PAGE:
Distribution-Independent Regression for Generalized Linear Models with Oblivious Corruptions
Proceedings of Thirty Sixth Conference on Learning Theory, PMLR 195:5453-5475, 2023.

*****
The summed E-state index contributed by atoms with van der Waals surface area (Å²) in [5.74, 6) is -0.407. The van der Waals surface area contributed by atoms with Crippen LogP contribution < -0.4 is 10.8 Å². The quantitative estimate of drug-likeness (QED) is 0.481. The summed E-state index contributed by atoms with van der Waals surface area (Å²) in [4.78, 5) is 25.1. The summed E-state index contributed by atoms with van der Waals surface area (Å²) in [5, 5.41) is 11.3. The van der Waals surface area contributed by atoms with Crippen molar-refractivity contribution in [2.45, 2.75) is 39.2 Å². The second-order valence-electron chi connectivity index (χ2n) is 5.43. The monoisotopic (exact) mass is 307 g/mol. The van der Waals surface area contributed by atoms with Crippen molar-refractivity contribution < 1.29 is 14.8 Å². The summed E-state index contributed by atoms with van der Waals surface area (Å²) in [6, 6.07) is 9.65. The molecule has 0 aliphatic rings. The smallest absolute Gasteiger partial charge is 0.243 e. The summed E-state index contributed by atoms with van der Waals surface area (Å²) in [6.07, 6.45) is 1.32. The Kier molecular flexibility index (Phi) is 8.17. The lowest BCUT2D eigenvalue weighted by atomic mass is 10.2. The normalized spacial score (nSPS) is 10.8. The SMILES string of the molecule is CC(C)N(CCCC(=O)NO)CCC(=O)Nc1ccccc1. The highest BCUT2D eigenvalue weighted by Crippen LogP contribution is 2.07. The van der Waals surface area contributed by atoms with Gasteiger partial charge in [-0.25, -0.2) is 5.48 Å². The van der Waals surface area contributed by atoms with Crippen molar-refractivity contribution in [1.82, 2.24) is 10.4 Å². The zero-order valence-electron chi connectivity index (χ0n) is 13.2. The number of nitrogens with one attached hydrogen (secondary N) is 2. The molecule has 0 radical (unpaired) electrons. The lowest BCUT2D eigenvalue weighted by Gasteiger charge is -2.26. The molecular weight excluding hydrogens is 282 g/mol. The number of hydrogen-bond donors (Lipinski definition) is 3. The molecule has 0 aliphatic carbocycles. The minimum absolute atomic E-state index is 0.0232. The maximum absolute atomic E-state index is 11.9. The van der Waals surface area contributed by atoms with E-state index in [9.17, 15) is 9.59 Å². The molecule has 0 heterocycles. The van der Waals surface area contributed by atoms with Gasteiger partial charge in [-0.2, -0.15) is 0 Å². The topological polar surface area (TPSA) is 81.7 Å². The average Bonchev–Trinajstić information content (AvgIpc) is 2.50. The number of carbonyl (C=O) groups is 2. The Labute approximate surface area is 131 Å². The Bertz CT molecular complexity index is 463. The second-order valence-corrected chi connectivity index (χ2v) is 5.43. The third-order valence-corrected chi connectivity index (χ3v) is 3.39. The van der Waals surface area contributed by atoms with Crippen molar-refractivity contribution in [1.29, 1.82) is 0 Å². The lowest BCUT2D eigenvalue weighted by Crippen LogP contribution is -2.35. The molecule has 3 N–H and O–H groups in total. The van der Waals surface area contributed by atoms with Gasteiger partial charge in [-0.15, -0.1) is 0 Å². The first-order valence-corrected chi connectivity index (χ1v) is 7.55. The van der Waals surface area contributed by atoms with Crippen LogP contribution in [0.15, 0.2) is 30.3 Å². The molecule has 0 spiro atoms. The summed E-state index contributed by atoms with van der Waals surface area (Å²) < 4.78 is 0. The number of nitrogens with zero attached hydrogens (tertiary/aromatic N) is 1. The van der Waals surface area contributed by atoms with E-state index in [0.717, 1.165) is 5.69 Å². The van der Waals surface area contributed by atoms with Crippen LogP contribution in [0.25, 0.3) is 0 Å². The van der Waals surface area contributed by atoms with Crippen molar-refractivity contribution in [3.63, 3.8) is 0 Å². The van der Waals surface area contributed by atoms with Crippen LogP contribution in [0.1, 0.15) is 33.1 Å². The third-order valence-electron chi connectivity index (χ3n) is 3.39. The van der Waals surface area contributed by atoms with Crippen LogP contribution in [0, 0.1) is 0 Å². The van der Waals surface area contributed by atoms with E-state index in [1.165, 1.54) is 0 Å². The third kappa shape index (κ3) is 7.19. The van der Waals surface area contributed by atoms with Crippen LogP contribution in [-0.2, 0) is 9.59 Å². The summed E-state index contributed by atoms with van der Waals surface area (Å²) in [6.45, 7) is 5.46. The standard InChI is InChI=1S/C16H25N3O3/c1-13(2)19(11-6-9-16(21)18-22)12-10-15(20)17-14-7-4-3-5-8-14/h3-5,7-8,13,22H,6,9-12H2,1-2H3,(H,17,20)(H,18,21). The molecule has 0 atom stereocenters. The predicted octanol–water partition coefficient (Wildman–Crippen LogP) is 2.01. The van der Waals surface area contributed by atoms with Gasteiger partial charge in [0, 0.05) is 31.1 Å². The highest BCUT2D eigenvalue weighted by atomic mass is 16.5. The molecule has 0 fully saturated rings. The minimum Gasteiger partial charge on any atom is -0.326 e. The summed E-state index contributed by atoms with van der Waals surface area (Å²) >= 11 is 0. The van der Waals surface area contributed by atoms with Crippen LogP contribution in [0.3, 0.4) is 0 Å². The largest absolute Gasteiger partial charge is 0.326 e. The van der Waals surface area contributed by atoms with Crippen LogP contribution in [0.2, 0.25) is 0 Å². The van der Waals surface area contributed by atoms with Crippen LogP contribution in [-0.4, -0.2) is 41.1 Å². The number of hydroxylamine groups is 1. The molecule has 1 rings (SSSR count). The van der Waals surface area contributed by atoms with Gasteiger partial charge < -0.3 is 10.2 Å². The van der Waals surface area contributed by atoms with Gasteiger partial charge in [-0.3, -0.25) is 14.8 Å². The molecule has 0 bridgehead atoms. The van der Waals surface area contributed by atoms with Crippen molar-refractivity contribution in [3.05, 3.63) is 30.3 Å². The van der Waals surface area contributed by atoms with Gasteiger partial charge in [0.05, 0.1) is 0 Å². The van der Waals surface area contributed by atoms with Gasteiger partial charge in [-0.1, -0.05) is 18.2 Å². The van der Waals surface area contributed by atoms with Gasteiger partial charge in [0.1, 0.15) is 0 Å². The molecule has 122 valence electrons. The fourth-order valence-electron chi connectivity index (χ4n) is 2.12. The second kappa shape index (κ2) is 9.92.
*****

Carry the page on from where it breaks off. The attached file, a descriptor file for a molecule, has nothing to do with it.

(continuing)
We demonstrate the first algorithms for the problem of regression for generalized linear models (GLMs) in the presence of additive oblivious noise. We assume we have sample access to examples $(x, y)$ where $y$ is a noisy measurement of $g(w^* \cdot x)$. In particular, $y = g(w^* \cdot x) + \xi + \eps$ where $\xi$ is the oblivious noise drawn independently of $x$, satisfying $\Pr[\xi = 0] \geq o(1)$, and $\eps \sim \cN(0, \sigma^2)$. Our goal is to accurately recover a function $g(w \cdot x)$ with arbitrarily small error when compared to the true values $g(w^* \cdot x)$, rather than the noisy measurements $y$. We present an algorithm that tackles the problem in its most general distribution-independent setting, where the solution may not be identifiable. The algorithm is designed to return the solution if it is identifiable, and otherwise return a small list of candidates, one of which is close to the true solution. Furthermore, we characterize a necessary and sufficient condition for identifiability, which holds in broad settings. The problem is identifiable when the quantile at which $\xi + \eps = 0$ is known, or when the family of hypotheses does not contain candidates that are nearly equal to a translated $g(w^* \cdot x) + A$ for some real number $A$, while also having large error when compared to $g(w^* \cdot x)$. This is the first result for GLM regression which can handle more than half the samples being arbitrarily corrupted. Prior work focused largely on the setting of linear regression with oblivious noise, and giving algorithms under more restrictive assumptions.